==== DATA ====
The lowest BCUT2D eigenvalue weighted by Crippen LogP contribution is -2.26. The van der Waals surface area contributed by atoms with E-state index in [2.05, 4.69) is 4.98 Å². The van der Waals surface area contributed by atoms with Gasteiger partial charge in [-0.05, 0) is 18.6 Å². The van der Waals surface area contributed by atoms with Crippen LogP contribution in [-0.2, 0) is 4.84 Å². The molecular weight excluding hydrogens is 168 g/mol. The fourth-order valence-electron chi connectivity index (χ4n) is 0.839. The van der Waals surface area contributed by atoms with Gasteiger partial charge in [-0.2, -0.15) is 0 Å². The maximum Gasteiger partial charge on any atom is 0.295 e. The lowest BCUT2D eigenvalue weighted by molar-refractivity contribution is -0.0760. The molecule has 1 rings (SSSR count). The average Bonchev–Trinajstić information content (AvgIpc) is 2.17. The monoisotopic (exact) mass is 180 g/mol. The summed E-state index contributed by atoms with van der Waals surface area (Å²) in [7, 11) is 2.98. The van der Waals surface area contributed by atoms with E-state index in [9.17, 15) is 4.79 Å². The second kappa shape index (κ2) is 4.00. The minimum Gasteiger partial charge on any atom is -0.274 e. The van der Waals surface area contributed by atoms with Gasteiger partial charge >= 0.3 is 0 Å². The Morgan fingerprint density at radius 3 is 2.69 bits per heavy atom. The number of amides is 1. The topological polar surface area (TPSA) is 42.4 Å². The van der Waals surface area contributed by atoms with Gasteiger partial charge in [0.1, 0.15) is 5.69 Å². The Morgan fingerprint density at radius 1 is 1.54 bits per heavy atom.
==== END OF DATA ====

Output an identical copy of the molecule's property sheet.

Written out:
The lowest BCUT2D eigenvalue weighted by Crippen LogP contribution is -2.26. The van der Waals surface area contributed by atoms with E-state index in [2.05, 4.69) is 4.98 Å². The van der Waals surface area contributed by atoms with Gasteiger partial charge in [-0.05, 0) is 18.6 Å². The van der Waals surface area contributed by atoms with Crippen LogP contribution in [-0.2, 0) is 4.84 Å². The molecular weight excluding hydrogens is 168 g/mol. The fourth-order valence-electron chi connectivity index (χ4n) is 0.839. The van der Waals surface area contributed by atoms with Gasteiger partial charge in [-0.2, -0.15) is 0 Å². The maximum Gasteiger partial charge on any atom is 0.295 e. The lowest BCUT2D eigenvalue weighted by molar-refractivity contribution is -0.0760. The molecule has 1 rings (SSSR count). The average Bonchev–Trinajstić information content (AvgIpc) is 2.17. The monoisotopic (exact) mass is 180 g/mol. The summed E-state index contributed by atoms with van der Waals surface area (Å²) in [7, 11) is 2.98. The van der Waals surface area contributed by atoms with E-state index in [9.17, 15) is 4.79 Å². The second kappa shape index (κ2) is 4.00. The minimum Gasteiger partial charge on any atom is -0.274 e. The van der Waals surface area contributed by atoms with Gasteiger partial charge >= 0.3 is 0 Å². The Morgan fingerprint density at radius 3 is 2.69 bits per heavy atom. The number of amides is 1. The topological polar surface area (TPSA) is 42.4 Å². The van der Waals surface area contributed by atoms with Gasteiger partial charge in [0.1, 0.15) is 5.69 Å². The Morgan fingerprint density at radius 1 is 1.54 bits per heavy atom.